When you’re planning for college, the first question is often which school to choose. But just as important is the question of how you’ll pay for it. That’s why we’ve partnered with Sallie Mae® to bring you their 1-2-3 Approach to Paying for College. These three steps can help you make more informed, responsible financial decisions for a big investment in your future.
Start with money you won’t have to repay. Supplement your college savings and income by maximizing scholarships, grants, and work-study.
Begin by taking stock of college savings that have been put aside in a 529 plan or other dedicated college savings account. You should also include current income that you’re earmarking for college. Then, maximize “free” money that you won’t have to repay, including scholarships, grants, and work-study.
Scholarships are a great way to get free money. They’re offered by federal and state governments, high schools and colleges, religious groups, professional associations, employers, and other companies.
You need to apply for scholarships — and the earlier, the better, since many have deadlines. These sites can be useful for researching scholarships :
Grants and work-study
Grants and work-study are generally federally funded, so be sure to submit the Free Application for Federal Student Aid (FAFSA) to apply for them.
- The FAFSA is used to calculate your Expected Family Contribution (EFC). Financial aid eligibility is generally equal to the difference between your EFC and the school’s cost of education.
- The financial aid award letter, sent by each school after acceptance, details how much you’re being offered in grants and work-study.
- Pell Grants, the largest federal grant program, are based on financial need; unlike a loan, a Pell Grant doesn’t need to be repaid.
- Work-study programs are offered by the federal and state governments, as well as by schools. They offer part-time jobs that let students earn funds to help pay their education expenses.
Explore federal student loans. Apply by completing the Free Application for Federal Student Aid.
After you’ve maximized your free money, consider federal student loans, which are provided by the government and can offer a variety of repayment options. Generally, a federal loan for undergraduate students is taken out by the student, who’s responsible for paying it back. There are also loans for parents and graduate students.
- Direct subsidized loans are for students with demonstrated financial need. The US Department of Education pays the interest while the student is in school at least half-time and for the first six months after leaving school.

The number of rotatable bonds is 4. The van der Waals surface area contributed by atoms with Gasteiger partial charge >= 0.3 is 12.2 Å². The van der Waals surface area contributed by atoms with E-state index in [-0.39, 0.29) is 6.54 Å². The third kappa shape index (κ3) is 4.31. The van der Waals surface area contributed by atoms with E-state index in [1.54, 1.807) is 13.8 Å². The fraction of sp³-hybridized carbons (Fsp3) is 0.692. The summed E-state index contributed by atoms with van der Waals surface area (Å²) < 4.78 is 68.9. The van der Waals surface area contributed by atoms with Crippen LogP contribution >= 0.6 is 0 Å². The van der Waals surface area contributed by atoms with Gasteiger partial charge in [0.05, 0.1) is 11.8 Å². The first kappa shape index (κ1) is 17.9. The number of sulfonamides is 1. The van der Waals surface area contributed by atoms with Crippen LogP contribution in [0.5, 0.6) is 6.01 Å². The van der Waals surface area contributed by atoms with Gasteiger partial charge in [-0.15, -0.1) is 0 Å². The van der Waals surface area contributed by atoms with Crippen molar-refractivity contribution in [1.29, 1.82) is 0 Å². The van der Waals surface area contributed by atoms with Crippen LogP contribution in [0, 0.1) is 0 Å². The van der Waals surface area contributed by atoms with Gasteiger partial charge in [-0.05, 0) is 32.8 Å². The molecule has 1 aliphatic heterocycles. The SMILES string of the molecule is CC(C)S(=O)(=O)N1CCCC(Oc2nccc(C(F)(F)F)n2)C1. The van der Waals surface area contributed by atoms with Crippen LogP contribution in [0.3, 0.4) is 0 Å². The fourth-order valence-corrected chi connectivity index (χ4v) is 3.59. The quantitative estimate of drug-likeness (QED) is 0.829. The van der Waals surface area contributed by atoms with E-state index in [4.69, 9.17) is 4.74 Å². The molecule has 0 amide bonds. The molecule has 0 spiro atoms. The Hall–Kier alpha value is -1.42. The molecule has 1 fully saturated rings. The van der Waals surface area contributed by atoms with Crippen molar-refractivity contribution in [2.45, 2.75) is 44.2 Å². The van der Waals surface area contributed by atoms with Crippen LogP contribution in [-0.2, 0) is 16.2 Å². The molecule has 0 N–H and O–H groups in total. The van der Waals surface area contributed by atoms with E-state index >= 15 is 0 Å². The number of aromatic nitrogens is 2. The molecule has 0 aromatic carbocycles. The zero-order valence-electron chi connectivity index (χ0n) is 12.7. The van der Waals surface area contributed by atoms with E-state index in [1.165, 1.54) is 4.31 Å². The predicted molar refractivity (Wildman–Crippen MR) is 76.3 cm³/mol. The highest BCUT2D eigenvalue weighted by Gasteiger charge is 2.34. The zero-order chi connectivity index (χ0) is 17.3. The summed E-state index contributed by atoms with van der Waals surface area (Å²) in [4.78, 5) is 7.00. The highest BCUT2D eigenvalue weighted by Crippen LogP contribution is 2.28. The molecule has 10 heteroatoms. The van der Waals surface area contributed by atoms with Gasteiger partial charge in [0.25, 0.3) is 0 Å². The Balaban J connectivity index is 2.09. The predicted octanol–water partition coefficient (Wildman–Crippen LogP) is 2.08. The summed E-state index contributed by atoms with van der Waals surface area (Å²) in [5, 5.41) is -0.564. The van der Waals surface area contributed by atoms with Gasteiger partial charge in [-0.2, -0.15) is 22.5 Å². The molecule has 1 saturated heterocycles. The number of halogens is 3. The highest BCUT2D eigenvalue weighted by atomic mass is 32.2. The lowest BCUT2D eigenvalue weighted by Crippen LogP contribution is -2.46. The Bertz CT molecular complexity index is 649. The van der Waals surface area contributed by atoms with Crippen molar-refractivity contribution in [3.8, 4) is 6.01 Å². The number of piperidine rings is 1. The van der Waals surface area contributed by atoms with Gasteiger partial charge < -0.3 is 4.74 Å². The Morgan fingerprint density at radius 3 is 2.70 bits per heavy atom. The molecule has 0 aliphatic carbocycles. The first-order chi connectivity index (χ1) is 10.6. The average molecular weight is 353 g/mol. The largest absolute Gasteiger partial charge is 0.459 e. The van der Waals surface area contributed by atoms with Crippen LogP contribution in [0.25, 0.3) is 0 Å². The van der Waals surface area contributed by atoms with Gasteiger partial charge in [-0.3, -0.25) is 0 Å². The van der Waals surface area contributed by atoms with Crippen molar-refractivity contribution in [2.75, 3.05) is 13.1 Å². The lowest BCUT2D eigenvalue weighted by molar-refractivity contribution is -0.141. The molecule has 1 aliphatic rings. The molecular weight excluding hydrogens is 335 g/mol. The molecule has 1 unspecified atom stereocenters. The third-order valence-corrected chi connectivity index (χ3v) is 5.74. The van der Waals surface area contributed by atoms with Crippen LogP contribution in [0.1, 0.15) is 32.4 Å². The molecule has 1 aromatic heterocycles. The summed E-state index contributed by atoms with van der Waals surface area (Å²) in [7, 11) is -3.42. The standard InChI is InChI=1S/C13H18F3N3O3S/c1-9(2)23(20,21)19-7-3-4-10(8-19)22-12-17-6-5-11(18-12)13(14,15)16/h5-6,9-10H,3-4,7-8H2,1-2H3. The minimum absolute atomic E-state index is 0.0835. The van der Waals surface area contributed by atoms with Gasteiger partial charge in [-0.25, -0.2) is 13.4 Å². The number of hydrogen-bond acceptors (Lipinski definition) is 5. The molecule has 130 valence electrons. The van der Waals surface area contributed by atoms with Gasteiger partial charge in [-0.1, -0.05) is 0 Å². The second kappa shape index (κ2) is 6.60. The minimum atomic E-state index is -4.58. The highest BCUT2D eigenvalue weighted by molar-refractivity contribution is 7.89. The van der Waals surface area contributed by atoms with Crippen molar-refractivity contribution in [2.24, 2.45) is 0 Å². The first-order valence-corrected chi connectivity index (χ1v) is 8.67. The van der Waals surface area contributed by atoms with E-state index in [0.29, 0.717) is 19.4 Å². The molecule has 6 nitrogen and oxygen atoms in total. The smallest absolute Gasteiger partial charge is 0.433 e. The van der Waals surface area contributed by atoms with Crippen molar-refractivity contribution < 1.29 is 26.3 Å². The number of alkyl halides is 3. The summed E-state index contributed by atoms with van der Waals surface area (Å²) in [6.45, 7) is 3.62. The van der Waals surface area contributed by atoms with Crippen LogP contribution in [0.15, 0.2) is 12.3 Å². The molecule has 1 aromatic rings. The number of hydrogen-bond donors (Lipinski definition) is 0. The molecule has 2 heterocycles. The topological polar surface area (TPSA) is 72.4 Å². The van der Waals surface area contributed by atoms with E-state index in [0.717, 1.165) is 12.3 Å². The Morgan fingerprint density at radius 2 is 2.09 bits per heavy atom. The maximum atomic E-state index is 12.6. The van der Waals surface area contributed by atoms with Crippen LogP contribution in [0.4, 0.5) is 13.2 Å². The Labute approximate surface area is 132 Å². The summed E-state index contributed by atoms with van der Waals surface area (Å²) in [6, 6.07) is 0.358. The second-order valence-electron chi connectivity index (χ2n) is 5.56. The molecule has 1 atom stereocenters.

- Direct unsubsidized loans are not need-based. Your school determines the amount you can borrow based on your cost of attendance and how much other aid you’re receiving. Interest is charged during all periods.
Direct PLUS Loans are unsubsidized federal loans for parents of dependent students and for graduate/professional students. Interest is charged during all periods. If a parent takes out the loan, he or she is responsible for repaying it.
Consider a responsible private education loan. Fill the gap between your available resources and the cost of college.
If you still need additional funds after following steps 1 and 2, consider a private student loan. Private loans differ from federal student loans in several ways:
- They’re originated by banks and credit unions.
- They’re credit-based: the lender reviews your credit score and history to determine if you qualify
- If you’re new to credit, a cosigner —parent, guardian, or other adult — may help.
- Your interest rate is based on several factors, including your creditworthiness and the loan terms and options that you choose.
- Private student loans offer different options: some offer payment options (including making payments while in school) and other benefits that can help reduce your interest rate and/or overall cost.
Encouraging Responsible Borrowing
Sallie Mae has helped more than 30 million Americans pay for college since 1972. We encourage students and families to supplement their savings by exploring grants, scholarships, federal and state student loans, and to consider the anticipated monthly payments on their total student loan debt and their expected future earnings before considering a private education loan.